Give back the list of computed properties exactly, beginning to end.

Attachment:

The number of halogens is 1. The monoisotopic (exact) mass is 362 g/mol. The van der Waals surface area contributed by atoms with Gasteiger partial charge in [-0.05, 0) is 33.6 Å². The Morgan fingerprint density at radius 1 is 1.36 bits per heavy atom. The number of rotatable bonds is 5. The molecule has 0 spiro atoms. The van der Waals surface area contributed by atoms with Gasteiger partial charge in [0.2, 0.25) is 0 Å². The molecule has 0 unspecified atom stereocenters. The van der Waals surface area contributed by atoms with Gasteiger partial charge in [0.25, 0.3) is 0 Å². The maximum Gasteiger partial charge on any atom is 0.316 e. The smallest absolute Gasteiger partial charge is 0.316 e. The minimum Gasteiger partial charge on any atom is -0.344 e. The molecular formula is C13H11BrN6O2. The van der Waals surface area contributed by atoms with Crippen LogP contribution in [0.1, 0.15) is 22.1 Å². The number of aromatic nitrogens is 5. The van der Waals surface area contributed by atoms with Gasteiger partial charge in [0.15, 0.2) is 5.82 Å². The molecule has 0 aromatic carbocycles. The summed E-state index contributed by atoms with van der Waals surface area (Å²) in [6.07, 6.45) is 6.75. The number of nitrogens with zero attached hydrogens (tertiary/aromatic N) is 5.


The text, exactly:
The number of halogens is 1. The monoisotopic (exact) mass is 362 g/mol. The van der Waals surface area contributed by atoms with Gasteiger partial charge in [-0.05, 0) is 33.6 Å². The Morgan fingerprint density at radius 1 is 1.36 bits per heavy atom. The number of rotatable bonds is 5. The molecule has 0 spiro atoms. The van der Waals surface area contributed by atoms with Gasteiger partial charge in [0.2, 0.25) is 0 Å². The molecule has 0 unspecified atom stereocenters. The van der Waals surface area contributed by atoms with Gasteiger partial charge in [0.25, 0.3) is 0 Å². The maximum Gasteiger partial charge on any atom is 0.316 e. The smallest absolute Gasteiger partial charge is 0.316 e. The minimum Gasteiger partial charge on any atom is -0.344 e. The molecular formula is C13H11BrN6O2. The van der Waals surface area contributed by atoms with Crippen LogP contribution in [0.1, 0.15) is 22.1 Å². The number of aromatic nitrogens is 5. The van der Waals surface area contributed by atoms with Gasteiger partial charge in [0.15, 0.2) is 5.82 Å². The molecule has 0 aromatic carbocycles. The summed E-state index contributed by atoms with van der Waals surface area (Å²) in [6.07, 6.45) is 6.75. The number of nitrogens with zero attached hydrogens (tertiary/aromatic N) is 5.